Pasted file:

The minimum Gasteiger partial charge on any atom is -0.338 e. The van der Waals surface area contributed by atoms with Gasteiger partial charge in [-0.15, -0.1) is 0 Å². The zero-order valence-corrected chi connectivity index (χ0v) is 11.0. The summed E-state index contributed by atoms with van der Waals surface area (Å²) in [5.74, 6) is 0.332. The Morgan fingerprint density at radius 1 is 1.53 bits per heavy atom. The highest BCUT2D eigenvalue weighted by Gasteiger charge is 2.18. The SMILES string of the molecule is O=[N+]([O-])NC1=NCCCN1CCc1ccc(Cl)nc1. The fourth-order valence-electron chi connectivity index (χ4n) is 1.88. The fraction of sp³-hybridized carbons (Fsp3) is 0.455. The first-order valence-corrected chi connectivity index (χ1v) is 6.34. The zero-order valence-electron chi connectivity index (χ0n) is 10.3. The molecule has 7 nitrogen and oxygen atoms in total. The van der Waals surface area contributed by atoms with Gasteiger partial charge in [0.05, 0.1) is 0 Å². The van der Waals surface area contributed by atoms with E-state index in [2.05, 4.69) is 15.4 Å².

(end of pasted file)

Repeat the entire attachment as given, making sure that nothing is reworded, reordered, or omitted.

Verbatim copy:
The minimum Gasteiger partial charge on any atom is -0.338 e. The van der Waals surface area contributed by atoms with Gasteiger partial charge in [-0.15, -0.1) is 0 Å². The zero-order valence-corrected chi connectivity index (χ0v) is 11.0. The summed E-state index contributed by atoms with van der Waals surface area (Å²) in [5.74, 6) is 0.332. The Morgan fingerprint density at radius 1 is 1.53 bits per heavy atom. The highest BCUT2D eigenvalue weighted by Gasteiger charge is 2.18. The SMILES string of the molecule is O=[N+]([O-])NC1=NCCCN1CCc1ccc(Cl)nc1. The fourth-order valence-electron chi connectivity index (χ4n) is 1.88. The fraction of sp³-hybridized carbons (Fsp3) is 0.455. The first-order valence-corrected chi connectivity index (χ1v) is 6.34. The zero-order valence-electron chi connectivity index (χ0n) is 10.3. The molecule has 7 nitrogen and oxygen atoms in total. The van der Waals surface area contributed by atoms with Gasteiger partial charge in [0.05, 0.1) is 0 Å². The van der Waals surface area contributed by atoms with E-state index in [2.05, 4.69) is 15.4 Å².